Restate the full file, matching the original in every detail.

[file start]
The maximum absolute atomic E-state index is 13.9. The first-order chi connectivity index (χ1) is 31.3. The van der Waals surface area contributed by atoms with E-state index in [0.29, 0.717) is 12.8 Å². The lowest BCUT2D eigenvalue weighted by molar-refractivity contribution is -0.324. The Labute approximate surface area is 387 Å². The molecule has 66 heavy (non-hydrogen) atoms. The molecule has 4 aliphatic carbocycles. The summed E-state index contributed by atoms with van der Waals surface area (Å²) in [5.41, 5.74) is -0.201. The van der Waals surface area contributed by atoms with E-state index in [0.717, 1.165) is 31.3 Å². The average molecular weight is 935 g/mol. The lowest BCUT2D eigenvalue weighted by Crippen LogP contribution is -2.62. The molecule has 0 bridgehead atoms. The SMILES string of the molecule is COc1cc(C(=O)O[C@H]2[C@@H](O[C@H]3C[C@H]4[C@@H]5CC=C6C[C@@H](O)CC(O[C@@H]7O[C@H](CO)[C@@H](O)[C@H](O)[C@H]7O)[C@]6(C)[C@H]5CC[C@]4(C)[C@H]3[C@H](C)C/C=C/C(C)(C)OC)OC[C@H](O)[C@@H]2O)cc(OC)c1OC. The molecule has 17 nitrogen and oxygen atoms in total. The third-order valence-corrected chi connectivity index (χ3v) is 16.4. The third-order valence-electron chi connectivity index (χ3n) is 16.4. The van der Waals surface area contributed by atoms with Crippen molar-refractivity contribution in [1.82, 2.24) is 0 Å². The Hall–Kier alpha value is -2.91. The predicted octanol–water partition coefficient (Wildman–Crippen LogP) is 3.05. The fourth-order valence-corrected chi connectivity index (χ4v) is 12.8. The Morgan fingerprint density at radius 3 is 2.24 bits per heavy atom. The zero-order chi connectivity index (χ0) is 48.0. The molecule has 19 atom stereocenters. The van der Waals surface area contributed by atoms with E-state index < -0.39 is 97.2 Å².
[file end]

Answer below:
The maximum absolute atomic E-state index is 13.9. The first-order chi connectivity index (χ1) is 31.3. The van der Waals surface area contributed by atoms with E-state index in [0.29, 0.717) is 12.8 Å². The lowest BCUT2D eigenvalue weighted by molar-refractivity contribution is -0.324. The Labute approximate surface area is 387 Å². The molecule has 66 heavy (non-hydrogen) atoms. The molecule has 4 aliphatic carbocycles. The summed E-state index contributed by atoms with van der Waals surface area (Å²) in [5.41, 5.74) is -0.201. The van der Waals surface area contributed by atoms with E-state index in [0.717, 1.165) is 31.3 Å². The average molecular weight is 935 g/mol. The lowest BCUT2D eigenvalue weighted by Crippen LogP contribution is -2.62. The molecule has 0 bridgehead atoms. The SMILES string of the molecule is COc1cc(C(=O)O[C@H]2[C@@H](O[C@H]3C[C@H]4[C@@H]5CC=C6C[C@@H](O)CC(O[C@@H]7O[C@H](CO)[C@@H](O)[C@H](O)[C@H]7O)[C@]6(C)[C@H]5CC[C@]4(C)[C@H]3[C@H](C)C/C=C/C(C)(C)OC)OC[C@H](O)[C@@H]2O)cc(OC)c1OC. The molecule has 17 nitrogen and oxygen atoms in total. The third-order valence-corrected chi connectivity index (χ3v) is 16.4. The third-order valence-electron chi connectivity index (χ3n) is 16.4. The van der Waals surface area contributed by atoms with Crippen molar-refractivity contribution in [1.82, 2.24) is 0 Å². The Hall–Kier alpha value is -2.91. The predicted octanol–water partition coefficient (Wildman–Crippen LogP) is 3.05. The fourth-order valence-corrected chi connectivity index (χ4v) is 12.8. The Morgan fingerprint density at radius 3 is 2.24 bits per heavy atom. The zero-order chi connectivity index (χ0) is 48.0. The molecule has 19 atom stereocenters. The van der Waals surface area contributed by atoms with E-state index < -0.39 is 97.2 Å².